Wednesday, 20 March 2019

Kingfishers 2019

Despite temperatures rising to +11C and a warm(ish) SW wind there was still no real start to migration today although the first flock of Pink-footed Geese were noted over Oslo.

Evidence of the struggles owls are having finding food continues to build with a Hawk Owl having been found in a residential area and a Tengmalm’s Owl flying into a school window this morning. I went looking for the Hawkie but judging by the closeness of the mobile phone picture that was taken of it I reckon it was on its last legs so may have passed on like so many other owls this winter. After this I did have some luck with a young White-tailed Eagle flying low over the car although I was unable to stop in time to get any photos. I then went to Sandvika to see if I could see the Kingfishers which are back for their 4th year which must be a Norwegian record for a species that is a very scarce and normally not even annual breeder in the country. I could hear them before I even got to the river and then was witness to some fascinating behaviour which unfortunately I did not get to record as well as I hoped. With all the noise I assumed that the birds were courting/mating and when I saw two birds chasing each other this seemed to be confirmed. However, I soon realised there were at least three birds– 2 males and a female and it was the 2 males who were chasing each other and calling. I do not know whether they were singing or whether it was a threat call but it differed from the normal call which the female could be heard making occasionally. Twice the males started fighting and tumbled to the ground. It was not clear whether the female was already paired with one of the males and the fighting was to try and evict an intruding male or whether the two males were still vying for the attentions of the female. The birds and especially the female often disappeared into the nest area (which is behind a tree trunk) and made lots of noise and I would love to know what was going on in there.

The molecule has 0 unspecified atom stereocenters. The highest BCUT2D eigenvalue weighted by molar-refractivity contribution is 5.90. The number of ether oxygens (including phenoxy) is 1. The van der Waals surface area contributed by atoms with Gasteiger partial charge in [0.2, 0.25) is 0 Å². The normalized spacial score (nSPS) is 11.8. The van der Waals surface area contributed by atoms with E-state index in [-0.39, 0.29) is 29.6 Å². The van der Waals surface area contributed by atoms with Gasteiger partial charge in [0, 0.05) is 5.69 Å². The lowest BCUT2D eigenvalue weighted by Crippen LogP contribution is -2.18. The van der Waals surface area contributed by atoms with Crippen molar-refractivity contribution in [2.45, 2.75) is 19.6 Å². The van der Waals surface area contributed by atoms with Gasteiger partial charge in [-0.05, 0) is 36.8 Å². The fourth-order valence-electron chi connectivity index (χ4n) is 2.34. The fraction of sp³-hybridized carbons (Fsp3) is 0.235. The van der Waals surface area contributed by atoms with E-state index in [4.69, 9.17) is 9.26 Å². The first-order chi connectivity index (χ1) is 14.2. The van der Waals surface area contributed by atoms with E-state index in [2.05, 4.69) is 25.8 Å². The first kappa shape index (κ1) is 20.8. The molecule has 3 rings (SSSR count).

My video doesn’t really do justice to what I saw and as usual when trying to take both video and still photos I often failed to capture the really exciting sequences because I was changing cameras at the time…

male Kingfisher (isfugl) with a fish

I expected the fish to be presented to the female but he ended up eating it himself

this was the immediate aftermath of one of the fights between the two males but unfortunately I failed to capture both birds

but Jørgen Lønø got this great shot

one of the males (black bill)

one of the males behind the tree roots where the nest it

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